Dublin is the thriving capital city of the Republic of Ireland. It is on a par with many bigger European cities in terms of its vibrancy, its nightlife and its tourist attractions, and is the most popular entry point for international visitors to Ireland. As a city it is disproportionately large for the size of the country (2006 pop. 1.6m); well over a third of the Republic's population lives in the greater Dublin area. The centre is however relatively small and can be navigated by foot, with most of the population living in sprawling suburbs.
Dublin is served by a single terminal airport approximately 10km north of the city, although a second terminal is proposed. Ireland's flag carrier Aer Lingus flies to Dublin from a large number of British and European cities, from the USA and Dubai. It's fares are much lower than other flag carriers, it regularly features seat sales, while retaining high standards of service. Low service carrier Ryanair flies to Dublin from many regional airports in the UK as well as from some non-central European airports. Due to heavy competition from Aer Lingus, Ryanair can have low fares, although it is much more expensive than Aer Lingus if not booked in advance. A full list of airlines flying to Dublin, along with timetables, can be found on the Dublin airport website. If you are flying long-haul, you might also consider changing in London as the London-Dublin route is particularly well served with regular flights.
Irelands third airline, Aer Arann, links Dublin to many regional Irish airports.
There are three types of bus transport back to the city:
A blue Aircoach express service connects to the city centre and many of Dublin's major hotels, most of which are on the south side of the city. Buses leave every 15 minutes and the journey time to the centre is approximately 30 minutes. The cost is €7 single or €12 return.
Dublin Bus offer an express AirLink service (routes 747 and 748) every 10 minutes at peak times to the city centre and bus station for €5. A one-day rambler ticket can also be purchased from the ticket machine or inside the airport (but not on the bus) that gives unlimited all day bus travel, also for €5. A pack of five one-day ramblers can be purchased for €17 inside the airport.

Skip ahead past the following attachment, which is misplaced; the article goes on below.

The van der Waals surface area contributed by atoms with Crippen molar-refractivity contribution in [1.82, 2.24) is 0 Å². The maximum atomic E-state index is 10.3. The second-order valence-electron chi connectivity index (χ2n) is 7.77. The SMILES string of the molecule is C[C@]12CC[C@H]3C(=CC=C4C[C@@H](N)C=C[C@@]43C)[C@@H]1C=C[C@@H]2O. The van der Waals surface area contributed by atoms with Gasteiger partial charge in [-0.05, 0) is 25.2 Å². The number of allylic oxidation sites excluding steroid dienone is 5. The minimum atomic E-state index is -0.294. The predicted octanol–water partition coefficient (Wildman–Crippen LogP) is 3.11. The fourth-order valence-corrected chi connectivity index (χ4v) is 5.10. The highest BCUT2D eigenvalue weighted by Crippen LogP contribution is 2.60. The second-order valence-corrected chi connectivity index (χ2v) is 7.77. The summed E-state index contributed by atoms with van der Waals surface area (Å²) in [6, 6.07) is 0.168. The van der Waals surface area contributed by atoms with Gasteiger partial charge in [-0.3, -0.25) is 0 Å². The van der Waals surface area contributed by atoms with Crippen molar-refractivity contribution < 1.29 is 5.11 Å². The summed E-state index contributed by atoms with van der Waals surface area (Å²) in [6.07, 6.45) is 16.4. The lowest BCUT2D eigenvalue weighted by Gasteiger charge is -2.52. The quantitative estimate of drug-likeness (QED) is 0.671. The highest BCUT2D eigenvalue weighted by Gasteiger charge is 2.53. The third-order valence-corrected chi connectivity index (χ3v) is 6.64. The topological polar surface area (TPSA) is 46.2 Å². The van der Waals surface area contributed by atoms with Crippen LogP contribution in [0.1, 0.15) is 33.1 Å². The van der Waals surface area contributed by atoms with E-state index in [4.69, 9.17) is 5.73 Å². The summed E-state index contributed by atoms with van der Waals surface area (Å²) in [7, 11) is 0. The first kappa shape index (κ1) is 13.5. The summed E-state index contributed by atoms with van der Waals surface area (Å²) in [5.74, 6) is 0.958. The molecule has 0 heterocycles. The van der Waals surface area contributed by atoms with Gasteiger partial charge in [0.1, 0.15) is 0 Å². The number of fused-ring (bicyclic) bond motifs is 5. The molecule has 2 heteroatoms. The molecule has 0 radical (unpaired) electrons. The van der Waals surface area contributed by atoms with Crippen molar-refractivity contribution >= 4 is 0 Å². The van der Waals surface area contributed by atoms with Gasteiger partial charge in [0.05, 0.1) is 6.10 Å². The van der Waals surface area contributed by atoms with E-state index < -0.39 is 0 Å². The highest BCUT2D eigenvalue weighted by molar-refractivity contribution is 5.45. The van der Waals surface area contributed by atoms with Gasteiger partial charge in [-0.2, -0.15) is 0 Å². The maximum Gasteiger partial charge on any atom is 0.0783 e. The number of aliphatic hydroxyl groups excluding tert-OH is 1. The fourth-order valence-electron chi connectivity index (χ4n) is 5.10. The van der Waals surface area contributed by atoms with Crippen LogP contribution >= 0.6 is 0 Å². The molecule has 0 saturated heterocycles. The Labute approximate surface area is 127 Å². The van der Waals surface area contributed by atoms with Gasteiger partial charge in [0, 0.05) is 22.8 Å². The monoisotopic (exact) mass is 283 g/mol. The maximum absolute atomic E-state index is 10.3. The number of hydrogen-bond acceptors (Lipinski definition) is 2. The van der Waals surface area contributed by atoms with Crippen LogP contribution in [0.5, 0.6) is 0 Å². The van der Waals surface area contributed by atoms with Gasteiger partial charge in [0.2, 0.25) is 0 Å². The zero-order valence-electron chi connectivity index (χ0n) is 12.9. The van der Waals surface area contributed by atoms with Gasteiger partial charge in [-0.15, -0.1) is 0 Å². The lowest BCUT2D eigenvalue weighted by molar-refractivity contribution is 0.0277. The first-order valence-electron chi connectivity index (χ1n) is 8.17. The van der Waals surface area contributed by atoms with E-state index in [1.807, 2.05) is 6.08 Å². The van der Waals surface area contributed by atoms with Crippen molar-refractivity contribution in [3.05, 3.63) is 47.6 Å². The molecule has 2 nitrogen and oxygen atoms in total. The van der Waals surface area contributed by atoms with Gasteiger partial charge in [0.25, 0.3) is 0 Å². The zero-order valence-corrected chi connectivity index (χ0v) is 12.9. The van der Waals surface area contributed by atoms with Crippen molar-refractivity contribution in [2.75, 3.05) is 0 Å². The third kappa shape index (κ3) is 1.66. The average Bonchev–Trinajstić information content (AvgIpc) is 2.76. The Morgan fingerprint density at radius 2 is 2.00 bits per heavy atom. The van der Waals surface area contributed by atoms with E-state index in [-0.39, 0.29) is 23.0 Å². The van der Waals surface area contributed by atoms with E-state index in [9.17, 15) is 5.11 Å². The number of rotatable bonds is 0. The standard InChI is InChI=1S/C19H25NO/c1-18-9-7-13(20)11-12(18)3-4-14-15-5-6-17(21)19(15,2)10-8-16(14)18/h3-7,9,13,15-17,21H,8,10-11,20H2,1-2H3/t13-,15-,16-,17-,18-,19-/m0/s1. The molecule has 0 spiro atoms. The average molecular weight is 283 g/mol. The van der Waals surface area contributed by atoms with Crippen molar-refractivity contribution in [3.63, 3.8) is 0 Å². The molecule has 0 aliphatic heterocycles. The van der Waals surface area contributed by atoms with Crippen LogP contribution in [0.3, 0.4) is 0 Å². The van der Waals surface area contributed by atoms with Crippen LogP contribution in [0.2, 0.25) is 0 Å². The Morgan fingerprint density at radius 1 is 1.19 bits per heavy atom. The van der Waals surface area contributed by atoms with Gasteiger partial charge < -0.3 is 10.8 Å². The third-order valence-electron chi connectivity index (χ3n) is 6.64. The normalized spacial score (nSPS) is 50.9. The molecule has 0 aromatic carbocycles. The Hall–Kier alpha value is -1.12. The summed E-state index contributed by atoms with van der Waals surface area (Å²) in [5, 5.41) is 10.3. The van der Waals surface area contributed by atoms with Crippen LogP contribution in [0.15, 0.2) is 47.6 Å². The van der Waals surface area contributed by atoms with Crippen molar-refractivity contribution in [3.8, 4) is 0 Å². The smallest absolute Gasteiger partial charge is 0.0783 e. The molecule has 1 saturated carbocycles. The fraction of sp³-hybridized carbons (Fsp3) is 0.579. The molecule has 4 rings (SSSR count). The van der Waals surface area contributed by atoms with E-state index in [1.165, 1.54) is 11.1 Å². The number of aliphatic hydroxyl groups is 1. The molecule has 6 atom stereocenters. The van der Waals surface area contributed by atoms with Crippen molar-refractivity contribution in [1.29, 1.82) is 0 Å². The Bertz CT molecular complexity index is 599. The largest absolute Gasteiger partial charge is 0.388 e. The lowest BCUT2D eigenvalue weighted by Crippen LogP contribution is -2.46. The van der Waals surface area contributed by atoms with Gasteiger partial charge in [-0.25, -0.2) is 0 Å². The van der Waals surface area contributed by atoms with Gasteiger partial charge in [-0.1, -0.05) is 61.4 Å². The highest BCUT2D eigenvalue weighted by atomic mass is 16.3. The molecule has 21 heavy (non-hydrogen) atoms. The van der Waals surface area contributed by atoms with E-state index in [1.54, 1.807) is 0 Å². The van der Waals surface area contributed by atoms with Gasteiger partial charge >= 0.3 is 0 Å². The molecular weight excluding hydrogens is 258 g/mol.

Dublin Bus also offer substantially cheaper standard services to the centre and further afield in the southern suburbs, but these are non-express, infrequent, and take a rather circuitous route to and from the airport. Cost is €1.90. The 16A goes right through the city stopping off at O'Connell St. and Continuing up George's St. On a good day you can get into town in about 30 mins but during rush hour this journey can be over an hour. These may be worth getting if you are on a tight budget and they happen to be leaving shortly after you arrive.
A taxi to the city centre should cost around €25-30 - as such it can be comparable/cheaper than the bus options if you are in a group of three or more (as well as a lot less hassle).
All services to the airport have been adversely affected for the last few years by ongoing tunnel construction on the airport motorway, so it is advisable to leave plenty of time before your flight when returning to the airport.
A metro system connecting Dublin Airport to the city centre is planned for the future, but no work has started on this yet.
Dublin has two main train stations: Heuston, in the west of the city centre, serves much of the west of the country and Cork while Connolly in the north-east centre of the city serves the east coast, Belfast, suburban commuter services "DART", and Sligo in the west. The 2 main stations are connected by bus and tram routes. Visit http://www.irishrail.ie/home/ for all train services local and intercity.
The Luas (as the trams are known locally) runs frequently and reliably and journey time between the stations is around 15 minutes http://www.luas.ie/
For local and suburban bus services, visit http://www.dublinbus.ie/home/ . The bus service is basic and a little unpredictable, but never the less it has its uses, and the fares are relatively cheap. The bus service would cover most areas that you are likely to want to visit. The bus also links up the Luas line (Dublin’s newest addition to its travel infrastructure).
The following buses go from the airport to the city centre: 16A, 746, 747, 748 and the Airlink (faster but costs €5.50).
The single bus station, Busáras, serves the entire country and is next to Connolly train station. There are however a number of private bus companies operating out of the city centre. Kavanaghs has a good service to Limerick and Waterford. http://www.jjkavanagh.ie Citylink coaches has the best value price to Galway and the West. http://www.citylink.ie
Some ferry services service Dublin port, but more popular is the suburban port of Dún Laoghaire 10km south of Dublin city.
Dublin has the unique distinction of being the only place in Ireland with postcodes, although these only reach double digits. They range from Dublin 1 to Dublin 24; almost always odd numbers are given to the city centre north of the river Liffey, while even numbers are given to areas south of the river, with some slight exceptions in the city centre.
A good online map and journey planner is available from the Dublin Transportation Office. If you zoom in on the map you can get aerial photography of the city.